• Transform magazine
  • August 18, 2022

Top

The dirty world of purpose-washing

Headshot

Founder of brand transformation agency OPX Studio, Frances Jackson, makes the argument that branding agencies have a crucial role to play in holding unethical, uncaring businesses to account.

In the world of branding there are many buzzwords. For a long time it was all about ‘authenticity’. Now, it’s ‘purpose’. It’s no longer enough to have a vision – businesses need a purpose that describes how they are a powerful force for good. 

But surely if all those businesses claiming to benefit society were actually doing it, the world would be in a far better place. All those significant challenges that everyone’s promising to tackle would have been solved by now.

Simply having a well-articulated purpose is not enough. It can’t just be a clever line for your annual report or advertising campaign. It requires in-depth scrutiny of your business’ strategy, operations, services, products and supply chain. And that scrutiny has to result in significant change. Then it’s a purpose. Otherwise, it’s just sloganeering.

But here's the rub: aligning profit-making and commercial goals with the needs of society and the environment is incredibly difficult, if not impossible. For many years we’ve told ourselves that profits and purpose can overlap. Indeed, in the business world we have convinced ourselves and our clients that there is significant profit to be made from acting responsibly. But that’s a collective and damaging delusion that maintains the status quo and allows us all to avoid a very uncomfortable truth: when it comes to business, the need to make short- and medium-term profit will always win.

The cynical could take the view that self-regulation in the form of Environmental and Social Governance (ESG) or Equity Inclusion and Diversity (EDI) is nothing more than purpose-washing. A smokescreen of a marketing ploy designed to keep consumers and investors happy, ensuring the profits keep rolling in with only the barest attempt to change behaviour. All while the gap between CEO and employee pay increases[1]. Energy companies make massive profits as people struggle to heat their homes[2]. Investment banks pay lip service to sustainability[3]. Look at it that way and it starts to feel less like cynicism, more like realism.

We cannot rely on business to regulate itself. It’s only when their behaviour becomes unprofitable through legislation – and the imposition and enforcement of taxes that directly impacts their bottom line – that there will be change at the scale and speed required. If the pandemic has taught us one thing, it’s that we can change quickly when our lives depend on it. Governments swiftly brought in legislation that affected both businesses and individuals directly. It wasn’t left to individual choice or suggestions[4]. Business and business leaders should not be more powerful than our elected representatives.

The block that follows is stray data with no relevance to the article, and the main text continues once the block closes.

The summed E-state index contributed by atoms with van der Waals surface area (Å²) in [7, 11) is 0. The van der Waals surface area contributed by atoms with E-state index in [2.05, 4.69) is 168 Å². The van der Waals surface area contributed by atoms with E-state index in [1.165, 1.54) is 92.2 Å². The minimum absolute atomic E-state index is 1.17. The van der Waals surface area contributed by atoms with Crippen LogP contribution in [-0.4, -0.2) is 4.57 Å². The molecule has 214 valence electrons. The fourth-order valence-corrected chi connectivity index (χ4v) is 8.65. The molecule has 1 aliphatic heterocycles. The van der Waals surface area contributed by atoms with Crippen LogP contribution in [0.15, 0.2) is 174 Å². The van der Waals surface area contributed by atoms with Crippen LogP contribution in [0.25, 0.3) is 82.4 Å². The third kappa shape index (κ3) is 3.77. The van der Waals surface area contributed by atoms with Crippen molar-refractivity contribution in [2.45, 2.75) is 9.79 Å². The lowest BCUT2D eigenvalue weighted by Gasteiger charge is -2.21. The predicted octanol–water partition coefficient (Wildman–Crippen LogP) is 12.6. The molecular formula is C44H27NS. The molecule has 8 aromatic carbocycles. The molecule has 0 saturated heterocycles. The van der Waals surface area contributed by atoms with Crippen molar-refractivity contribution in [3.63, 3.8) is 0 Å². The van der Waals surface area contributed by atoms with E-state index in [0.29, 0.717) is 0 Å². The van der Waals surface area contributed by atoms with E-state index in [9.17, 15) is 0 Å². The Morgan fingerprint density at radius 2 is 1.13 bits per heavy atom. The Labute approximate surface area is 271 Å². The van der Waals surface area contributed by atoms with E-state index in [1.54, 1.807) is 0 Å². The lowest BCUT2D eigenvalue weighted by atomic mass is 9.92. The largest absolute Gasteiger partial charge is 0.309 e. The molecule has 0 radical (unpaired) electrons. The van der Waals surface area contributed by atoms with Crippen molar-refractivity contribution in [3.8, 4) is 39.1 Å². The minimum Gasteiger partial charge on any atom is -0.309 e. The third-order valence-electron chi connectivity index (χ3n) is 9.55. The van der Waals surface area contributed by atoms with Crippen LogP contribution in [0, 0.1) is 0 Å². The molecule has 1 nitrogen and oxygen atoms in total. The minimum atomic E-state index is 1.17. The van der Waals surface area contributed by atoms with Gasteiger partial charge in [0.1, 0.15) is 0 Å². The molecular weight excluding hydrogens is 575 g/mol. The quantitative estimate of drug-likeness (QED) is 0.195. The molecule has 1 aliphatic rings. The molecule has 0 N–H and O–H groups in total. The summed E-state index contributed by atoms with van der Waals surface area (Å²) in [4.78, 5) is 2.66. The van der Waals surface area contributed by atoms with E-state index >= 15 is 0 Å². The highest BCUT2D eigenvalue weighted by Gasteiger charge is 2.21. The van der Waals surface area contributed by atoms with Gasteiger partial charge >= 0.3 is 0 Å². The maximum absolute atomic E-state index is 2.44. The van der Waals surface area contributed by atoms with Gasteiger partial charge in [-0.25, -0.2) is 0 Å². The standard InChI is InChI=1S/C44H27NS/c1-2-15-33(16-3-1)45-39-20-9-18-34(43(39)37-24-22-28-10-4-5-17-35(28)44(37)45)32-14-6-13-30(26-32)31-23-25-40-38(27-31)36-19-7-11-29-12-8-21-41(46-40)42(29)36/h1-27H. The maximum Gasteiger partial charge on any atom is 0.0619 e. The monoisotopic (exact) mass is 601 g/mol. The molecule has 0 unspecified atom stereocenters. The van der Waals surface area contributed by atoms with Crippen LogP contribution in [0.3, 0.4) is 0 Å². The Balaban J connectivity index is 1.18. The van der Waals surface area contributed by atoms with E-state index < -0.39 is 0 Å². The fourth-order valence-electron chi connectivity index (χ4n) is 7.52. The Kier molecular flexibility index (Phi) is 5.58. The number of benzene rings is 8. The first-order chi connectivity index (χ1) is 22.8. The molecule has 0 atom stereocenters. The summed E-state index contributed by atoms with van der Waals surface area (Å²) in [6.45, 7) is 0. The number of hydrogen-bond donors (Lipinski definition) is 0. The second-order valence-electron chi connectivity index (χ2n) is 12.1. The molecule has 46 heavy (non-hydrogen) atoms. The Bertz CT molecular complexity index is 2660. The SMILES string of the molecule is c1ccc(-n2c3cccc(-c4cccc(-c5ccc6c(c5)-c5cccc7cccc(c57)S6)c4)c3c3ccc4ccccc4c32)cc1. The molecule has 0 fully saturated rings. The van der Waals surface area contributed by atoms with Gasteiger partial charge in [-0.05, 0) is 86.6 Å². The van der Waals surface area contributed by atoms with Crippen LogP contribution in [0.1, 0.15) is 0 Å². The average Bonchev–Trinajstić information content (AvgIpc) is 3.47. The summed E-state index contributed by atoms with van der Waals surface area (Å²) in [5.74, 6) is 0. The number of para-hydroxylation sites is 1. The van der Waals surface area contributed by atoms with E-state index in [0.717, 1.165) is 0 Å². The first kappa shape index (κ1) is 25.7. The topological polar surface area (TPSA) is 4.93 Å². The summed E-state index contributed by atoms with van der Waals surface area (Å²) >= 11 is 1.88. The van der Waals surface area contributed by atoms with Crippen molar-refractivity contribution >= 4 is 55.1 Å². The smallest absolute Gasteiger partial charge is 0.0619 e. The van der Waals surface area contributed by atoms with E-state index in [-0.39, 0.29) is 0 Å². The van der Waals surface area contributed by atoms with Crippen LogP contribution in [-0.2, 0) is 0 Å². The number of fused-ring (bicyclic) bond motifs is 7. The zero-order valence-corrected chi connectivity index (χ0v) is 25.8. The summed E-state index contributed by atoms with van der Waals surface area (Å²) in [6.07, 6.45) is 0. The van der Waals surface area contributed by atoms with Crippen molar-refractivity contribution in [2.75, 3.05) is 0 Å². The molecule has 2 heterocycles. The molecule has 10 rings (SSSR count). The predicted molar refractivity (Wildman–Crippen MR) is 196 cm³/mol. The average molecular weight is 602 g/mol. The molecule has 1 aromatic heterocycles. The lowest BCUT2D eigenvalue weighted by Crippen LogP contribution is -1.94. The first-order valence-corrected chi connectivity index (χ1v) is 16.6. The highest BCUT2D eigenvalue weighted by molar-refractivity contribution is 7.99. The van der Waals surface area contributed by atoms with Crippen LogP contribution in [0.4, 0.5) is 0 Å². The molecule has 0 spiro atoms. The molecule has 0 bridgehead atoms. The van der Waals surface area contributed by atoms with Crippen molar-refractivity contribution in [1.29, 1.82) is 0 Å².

It’s a reality that we all grapple with – agencies and businesses alike. Being driven by profit and growth inevitably compromises our ability to make decisions that really benefit society and the environment. Through that lens, our very existence could be questionable. Even if we are aware and want to make the right decision, it’s difficult to say no to a less-than-ideal proposal when there are wages to be paid. And yes, I’m no stranger to this – it’s something we battle with every day.

Yet agencies have an incredibly important role to play in holding business accountable. We can ‘follow the money’ first, see where the profits are coming from, then make informed decisions on who we choose to work with. Though even then, the collective delusion rears its head once more. We want to believe what a business tells us, because we want to do meaningful work. We want our due diligence of potential clients to confirm our hopes, giving us confidence that our work for them will not overstate or overclaim. And that bias is dangerous, tempting us into stroking both our clients’ and our own egos by creating purpose statements, marketing campaigns and brands that are really only skin-deep.

So perhaps we need a new word in the branding lexicon: humility. It’s a word that often appears in organisations’ values to suggest a commitment to open-minded learning. But it’s about so much more than that. It’s about honesty, being transparent and accountable for the business’ contribution to a problem. It’s about selflessness, actively putting the lives of others ahead of individual and corporate gain. It’s the opposite of competition. I came across a great description of humility in a talk by the inspirational speaker Caroline McHugh – so I will leave you with that. They referenced the then UK Sport Chair Baroness Campbell who said: “Humility is not thinking less of yourself, it’s thinking about yourself less”.

 

[1] CEOs now get paid 320 times as much as a typical worker in the same industry, rising 1,176% since 1978, compared to a rise of 13.7% for your average worker in the same period.

[2] The six largest energy firms in the UK amassed £1bn in profits last year and £7bn over the last 5 years.

[3] The largest investment manager, with $10 trillion assets under management, recorded only $200 billion, a measly 2%, of what were loosely labelled ‘sustainable’ investments.

[4] Until the spring of 2022 in the UK, when we suddenly went back to a ‘do-what-you-think-is-best’ policy because Boris Johnson decided the crisis had vanished overnight.